The public knows how to "read" them, I think - that is, they'll understand that this is an illness so bad that it can confine even a young person to bed. I think that's not bad, as a message. I think they can see past the make-up!
     
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  14. hellytheelephant

    hellytheelephant Senior Member

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    You

    Yes,you have a good point, but,, the thing I am struggling with is my own reluctance for people to see me as I AM most of the time- not the tidied up, beautified version I can manage once in a blue moon. I hate it when people say 'You are looking so much better.' when obviously I am NOT better! Lipstick does not equal recovery, people!!! ( I am thinking of getting a t-shirt printed).

    I am finding more peace and self esteem in accepting myself,and at the moment that person is someone who has delitating illness and looks rough quite a lot of the time. I can't always shower when I want to, i am allergic to most cosmetics and my clothes are now loose and comfortable, and don't need ironing.

    I am proud to classify myself as a disabled artist and the reason that I call myself that is that it is almost impossible for me to get any artwork done- I basically can only work lying down now. I am building up the courage to have some photos taken of me working on my artwork- so that is basically me, horizontal ,with crayons rolling around on the duvet with me struggling to hold the sketchpad. It is hard to let people see that....but I hope to do that when I feel comfortable enough to do so, because we should all be ' out and proud' of every bit of ourselves that this illness has not stolen away from us. Sorry for going off topic.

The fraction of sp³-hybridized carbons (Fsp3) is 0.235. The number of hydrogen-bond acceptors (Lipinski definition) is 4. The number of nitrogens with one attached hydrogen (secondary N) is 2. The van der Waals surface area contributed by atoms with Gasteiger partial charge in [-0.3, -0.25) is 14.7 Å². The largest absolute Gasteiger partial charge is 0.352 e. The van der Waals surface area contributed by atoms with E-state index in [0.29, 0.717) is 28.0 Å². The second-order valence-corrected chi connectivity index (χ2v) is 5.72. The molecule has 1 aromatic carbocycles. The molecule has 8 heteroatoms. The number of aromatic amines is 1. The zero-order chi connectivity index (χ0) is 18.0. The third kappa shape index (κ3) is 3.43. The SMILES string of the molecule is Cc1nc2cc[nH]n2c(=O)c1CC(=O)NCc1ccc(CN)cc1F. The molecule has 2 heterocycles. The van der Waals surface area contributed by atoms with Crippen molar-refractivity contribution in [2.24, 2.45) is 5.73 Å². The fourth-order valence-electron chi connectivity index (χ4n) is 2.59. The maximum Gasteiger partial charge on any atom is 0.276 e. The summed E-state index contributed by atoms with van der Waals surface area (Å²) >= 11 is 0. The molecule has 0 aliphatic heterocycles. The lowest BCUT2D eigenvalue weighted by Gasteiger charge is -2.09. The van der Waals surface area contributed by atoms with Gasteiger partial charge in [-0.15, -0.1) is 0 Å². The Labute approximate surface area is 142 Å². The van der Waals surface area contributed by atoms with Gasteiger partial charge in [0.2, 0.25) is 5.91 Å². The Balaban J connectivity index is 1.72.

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  15. sarah darwins

    sarah darwins I told you I was ill

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    You shame me with your confounded optimism, Sasha!
     
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  16. jimells

    jimells Senior Member

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    I don't think so. Not even my own family will look past the photos. I've only left my neighborhood once since November, and that was only a 20 mile round trip. Even so, my sister expects me to ride a bus 500 miles to her house to attend my mom's 80th birthday party. I wrote to her that I would have to go to the hospital at the end of the bus ride, instead of her house.